Did you think the Jurassic Era was all about terrestrial giant monsters? The seas were even more dangerous, as new apex predator fossils found in Poland demonstrate.
Paleontologists discovered the remains of a 30-feet long marine monster in the village of Krzyżanowice. According to them, the Pliosaur was the most massive sea predator living in Late Jurassic (late Kimmeridgian).
The Pliosaur – The Terror of the Late Jurassic Seas
According to the scientists describing the fossils found at Krzyżanowice near Iłża on the NE side of the Holy Cross Mountains in Poland, the Pliosaur was more than 30-feet long and weighed up to several dozen tons.
Some preliminary measurements suggest that the Pliosaur could have grown to be twice the size of a contemporary killer whale. It also could have eaten any or all creatures in the sea that happened to cross its path.
We Now Know Nessie Doesn’t Exist, But We Would Have Put Our Money on the Pliosaur
As you probably remember, science closed the deal on the Loch Ness monster. Nessie does not exist, but there may be other even more monstrous creatures in those waters. However, no matter how terrifying Nessie seemed for the masses in the last decades, the Pliosaur would have given it a run for its money. Just as it would have given T. Rex if they ever met.
According to the experts’ description, the Pliosaur
had powerful, large skulls and massive jaws with large, sharp teeth. Their limbs were in the form of fins.
Not Alone in the Wild
Dr. Daniel Tyborowski, from the Polish Academy of Sciences, together with his colleagues also found the remains of other animal species from the same era alongside this impressive creature: plesiosaurs (long-necked cousins of pliosaurs), ancient turtles, and ancestors of our modern-day crocodiles.
The scientists believe that some of these other fossils were on the Pliosaur’s daily menu.
The accumulation of such incredible Jurassic fossils in only one place – and we count here the Pliosaur’s bones, turtle shells, and ancient croc teeth – is unique in the world, according to the experts. The several hundred bones counted during this discovery, however, seem to be only the tip of the iceberg.
What Does the Pliosaur Teach Us about the Earth’s Past?
The results, available in the Proceedings of the Geologists’ Association, have enormous implications on our understanding of palaeobiogeography. The discovery of the Pliosaur in a cornfield in Poland suggests that back in the Jurassic days, the Świętokrzyskie Mountains area was a tropical paradise of islands.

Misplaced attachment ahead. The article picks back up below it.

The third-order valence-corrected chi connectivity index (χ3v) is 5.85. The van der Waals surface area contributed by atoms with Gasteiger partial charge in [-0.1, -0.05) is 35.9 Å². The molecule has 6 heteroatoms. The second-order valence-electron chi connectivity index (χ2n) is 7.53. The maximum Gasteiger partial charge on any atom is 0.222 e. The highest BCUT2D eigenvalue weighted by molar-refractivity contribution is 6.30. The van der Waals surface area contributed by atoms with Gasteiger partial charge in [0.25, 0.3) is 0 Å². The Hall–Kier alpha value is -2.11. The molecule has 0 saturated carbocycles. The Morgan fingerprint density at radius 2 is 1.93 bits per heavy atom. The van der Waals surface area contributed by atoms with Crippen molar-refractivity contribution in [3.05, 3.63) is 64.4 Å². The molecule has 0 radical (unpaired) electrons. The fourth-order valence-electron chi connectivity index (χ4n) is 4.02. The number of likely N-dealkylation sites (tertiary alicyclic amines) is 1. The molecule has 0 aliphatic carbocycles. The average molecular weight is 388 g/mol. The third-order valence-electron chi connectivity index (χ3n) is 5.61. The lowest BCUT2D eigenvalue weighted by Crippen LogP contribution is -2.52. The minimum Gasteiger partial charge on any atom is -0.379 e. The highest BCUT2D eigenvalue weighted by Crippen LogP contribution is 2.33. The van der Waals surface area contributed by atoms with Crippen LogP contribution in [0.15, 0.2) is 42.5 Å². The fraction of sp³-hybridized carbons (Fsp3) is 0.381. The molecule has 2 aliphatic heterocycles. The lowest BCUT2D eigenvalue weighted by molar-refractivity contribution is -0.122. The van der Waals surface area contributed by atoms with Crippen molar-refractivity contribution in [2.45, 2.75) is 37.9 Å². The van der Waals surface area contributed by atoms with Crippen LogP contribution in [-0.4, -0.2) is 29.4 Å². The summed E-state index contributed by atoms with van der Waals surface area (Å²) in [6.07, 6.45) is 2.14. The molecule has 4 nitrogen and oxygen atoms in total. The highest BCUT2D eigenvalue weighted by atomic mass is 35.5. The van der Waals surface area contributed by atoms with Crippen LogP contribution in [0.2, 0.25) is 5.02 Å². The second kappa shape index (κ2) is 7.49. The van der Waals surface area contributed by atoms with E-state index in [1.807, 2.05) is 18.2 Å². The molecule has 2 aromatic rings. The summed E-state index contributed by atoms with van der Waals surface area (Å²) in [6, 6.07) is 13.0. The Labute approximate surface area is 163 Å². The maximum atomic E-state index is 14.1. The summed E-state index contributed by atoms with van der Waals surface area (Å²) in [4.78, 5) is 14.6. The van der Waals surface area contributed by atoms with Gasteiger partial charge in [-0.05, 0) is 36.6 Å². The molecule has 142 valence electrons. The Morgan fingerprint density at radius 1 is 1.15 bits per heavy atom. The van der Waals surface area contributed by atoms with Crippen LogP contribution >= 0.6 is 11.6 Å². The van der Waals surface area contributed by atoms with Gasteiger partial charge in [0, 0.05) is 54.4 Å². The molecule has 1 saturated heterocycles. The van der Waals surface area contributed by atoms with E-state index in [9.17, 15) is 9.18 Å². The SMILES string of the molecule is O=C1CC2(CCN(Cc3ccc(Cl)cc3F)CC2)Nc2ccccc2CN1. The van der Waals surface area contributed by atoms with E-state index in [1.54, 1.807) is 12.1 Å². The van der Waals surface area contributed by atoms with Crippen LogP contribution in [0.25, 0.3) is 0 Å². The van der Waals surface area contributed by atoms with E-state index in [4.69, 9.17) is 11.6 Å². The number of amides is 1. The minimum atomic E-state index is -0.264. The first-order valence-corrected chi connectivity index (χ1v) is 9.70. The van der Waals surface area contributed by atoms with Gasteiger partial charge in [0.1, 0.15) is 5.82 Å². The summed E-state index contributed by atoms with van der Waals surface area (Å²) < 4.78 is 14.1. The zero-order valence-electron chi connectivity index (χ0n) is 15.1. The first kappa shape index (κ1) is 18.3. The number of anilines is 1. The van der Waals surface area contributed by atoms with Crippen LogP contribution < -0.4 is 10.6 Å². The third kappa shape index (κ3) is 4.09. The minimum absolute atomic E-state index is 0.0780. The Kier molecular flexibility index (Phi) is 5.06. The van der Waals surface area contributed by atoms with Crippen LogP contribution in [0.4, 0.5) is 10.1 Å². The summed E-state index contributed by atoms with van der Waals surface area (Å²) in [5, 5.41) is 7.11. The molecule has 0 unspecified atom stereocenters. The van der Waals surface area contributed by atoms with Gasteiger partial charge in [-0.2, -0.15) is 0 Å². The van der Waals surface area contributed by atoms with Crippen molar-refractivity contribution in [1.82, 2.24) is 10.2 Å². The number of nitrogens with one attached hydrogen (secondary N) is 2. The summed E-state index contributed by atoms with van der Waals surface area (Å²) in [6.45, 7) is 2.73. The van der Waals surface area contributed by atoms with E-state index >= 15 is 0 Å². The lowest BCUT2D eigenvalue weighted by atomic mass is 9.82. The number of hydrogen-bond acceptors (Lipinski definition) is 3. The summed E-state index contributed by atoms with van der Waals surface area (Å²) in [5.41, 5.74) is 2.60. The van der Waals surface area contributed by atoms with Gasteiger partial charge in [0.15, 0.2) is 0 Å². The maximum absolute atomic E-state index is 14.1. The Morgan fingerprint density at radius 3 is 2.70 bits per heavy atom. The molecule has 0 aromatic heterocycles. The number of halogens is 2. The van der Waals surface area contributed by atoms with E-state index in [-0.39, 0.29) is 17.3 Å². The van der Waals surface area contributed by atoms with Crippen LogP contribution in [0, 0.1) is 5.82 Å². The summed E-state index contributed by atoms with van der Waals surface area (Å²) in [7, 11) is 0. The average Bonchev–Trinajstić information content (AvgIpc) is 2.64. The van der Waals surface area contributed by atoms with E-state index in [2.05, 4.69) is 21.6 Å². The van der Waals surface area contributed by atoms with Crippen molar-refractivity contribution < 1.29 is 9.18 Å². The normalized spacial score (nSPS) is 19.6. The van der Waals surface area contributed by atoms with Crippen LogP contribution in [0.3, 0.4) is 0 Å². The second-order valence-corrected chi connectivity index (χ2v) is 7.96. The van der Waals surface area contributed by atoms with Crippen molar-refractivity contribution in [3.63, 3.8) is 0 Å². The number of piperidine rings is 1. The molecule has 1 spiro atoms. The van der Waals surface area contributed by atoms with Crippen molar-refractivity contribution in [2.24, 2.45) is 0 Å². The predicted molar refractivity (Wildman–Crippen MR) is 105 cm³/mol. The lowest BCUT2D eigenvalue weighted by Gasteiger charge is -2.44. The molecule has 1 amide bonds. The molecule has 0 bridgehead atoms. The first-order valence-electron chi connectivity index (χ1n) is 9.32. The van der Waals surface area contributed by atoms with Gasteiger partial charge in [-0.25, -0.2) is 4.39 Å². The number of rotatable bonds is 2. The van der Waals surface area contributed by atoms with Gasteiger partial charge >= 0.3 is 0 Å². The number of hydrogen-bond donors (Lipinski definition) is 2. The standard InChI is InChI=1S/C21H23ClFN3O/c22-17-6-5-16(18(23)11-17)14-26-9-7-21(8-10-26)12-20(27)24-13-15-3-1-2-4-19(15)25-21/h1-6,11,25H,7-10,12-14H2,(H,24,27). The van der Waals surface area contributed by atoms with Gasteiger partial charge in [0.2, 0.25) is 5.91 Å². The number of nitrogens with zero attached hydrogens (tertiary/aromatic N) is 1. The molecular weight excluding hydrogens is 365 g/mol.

The fossils found here mean that those ancient creatures, together with their apex predator, were living in warm lagoons and shallow sea reservoirs.
We do not usually associate Poland with tropical climate, so the discovery of the Pliosaur makes geological eras’ research all the more interesting. Poland’s current climate is temperate – with pretty cold winters and warm summers. It is hard to believe now that a cornfield in a village in the mountains was once the abundant marine home of massive crocodiles, which, in turn, represented lunch for even more massive ancient scary sea monsters.
What Did We Learn?
We live exciting times considering the paleontological discoveries of late. The find of Ichthyosaurs in 2018 challenged the scientific community in changing its perspective on marine life 180 million years ago.
Moreover, the neonate-sized Tylosaurus specimen (a type of mosasaur) found in Kansas in 1991 but correctly identified only last year also shed some light upon the Jurassic Era fauna and evolution.
In an interview for Science in Poland, Dr. Tyborowski said that
We hope that the next months and years will bring even richer material in the form of bones of large reptiles.
We also hope that such findings will uncover even more mysteries of our home planet and that scientists will continue to investigate this site and others to find even more complete and complex creatures.
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